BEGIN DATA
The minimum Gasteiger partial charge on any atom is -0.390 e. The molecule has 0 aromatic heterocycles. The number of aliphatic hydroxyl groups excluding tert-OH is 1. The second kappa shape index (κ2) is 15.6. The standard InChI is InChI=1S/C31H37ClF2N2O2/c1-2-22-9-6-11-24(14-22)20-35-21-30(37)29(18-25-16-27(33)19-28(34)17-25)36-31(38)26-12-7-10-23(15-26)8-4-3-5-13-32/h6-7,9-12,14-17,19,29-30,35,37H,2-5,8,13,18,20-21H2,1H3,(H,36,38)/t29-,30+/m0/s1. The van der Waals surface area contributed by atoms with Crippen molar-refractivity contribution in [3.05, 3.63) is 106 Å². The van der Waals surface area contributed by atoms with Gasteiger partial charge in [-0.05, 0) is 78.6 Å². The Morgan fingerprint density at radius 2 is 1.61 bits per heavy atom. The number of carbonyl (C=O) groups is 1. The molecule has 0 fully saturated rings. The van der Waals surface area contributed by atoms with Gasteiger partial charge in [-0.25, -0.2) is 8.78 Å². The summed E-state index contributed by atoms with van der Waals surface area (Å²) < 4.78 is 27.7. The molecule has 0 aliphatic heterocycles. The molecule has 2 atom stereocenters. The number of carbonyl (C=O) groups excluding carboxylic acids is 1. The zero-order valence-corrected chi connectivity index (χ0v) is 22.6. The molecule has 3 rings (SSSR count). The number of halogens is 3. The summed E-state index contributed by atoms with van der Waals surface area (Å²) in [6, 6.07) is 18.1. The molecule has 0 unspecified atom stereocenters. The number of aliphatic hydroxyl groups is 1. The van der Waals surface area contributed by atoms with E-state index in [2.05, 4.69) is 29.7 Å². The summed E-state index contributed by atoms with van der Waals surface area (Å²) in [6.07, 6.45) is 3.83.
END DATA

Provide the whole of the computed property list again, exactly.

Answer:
The minimum Gasteiger partial charge on any atom is -0.390 e. The molecule has 0 aromatic heterocycles. The number of aliphatic hydroxyl groups excluding tert-OH is 1. The second kappa shape index (κ2) is 15.6. The standard InChI is InChI=1S/C31H37ClF2N2O2/c1-2-22-9-6-11-24(14-22)20-35-21-30(37)29(18-25-16-27(33)19-28(34)17-25)36-31(38)26-12-7-10-23(15-26)8-4-3-5-13-32/h6-7,9-12,14-17,19,29-30,35,37H,2-5,8,13,18,20-21H2,1H3,(H,36,38)/t29-,30+/m0/s1. The van der Waals surface area contributed by atoms with Crippen molar-refractivity contribution in [3.05, 3.63) is 106 Å². The van der Waals surface area contributed by atoms with Gasteiger partial charge in [-0.05, 0) is 78.6 Å². The Morgan fingerprint density at radius 2 is 1.61 bits per heavy atom. The number of carbonyl (C=O) groups is 1. The molecule has 0 fully saturated rings. The van der Waals surface area contributed by atoms with Gasteiger partial charge in [-0.25, -0.2) is 8.78 Å². The summed E-state index contributed by atoms with van der Waals surface area (Å²) < 4.78 is 27.7. The molecule has 0 aliphatic heterocycles. The molecule has 2 atom stereocenters. The number of carbonyl (C=O) groups excluding carboxylic acids is 1. The zero-order valence-corrected chi connectivity index (χ0v) is 22.6. The molecule has 3 rings (SSSR count). The number of halogens is 3. The summed E-state index contributed by atoms with van der Waals surface area (Å²) in [6, 6.07) is 18.1. The molecule has 0 unspecified atom stereocenters. The number of aliphatic hydroxyl groups is 1. The van der Waals surface area contributed by atoms with E-state index in [2.05, 4.69) is 29.7 Å². The summed E-state index contributed by atoms with van der Waals surface area (Å²) in [6.07, 6.45) is 3.83.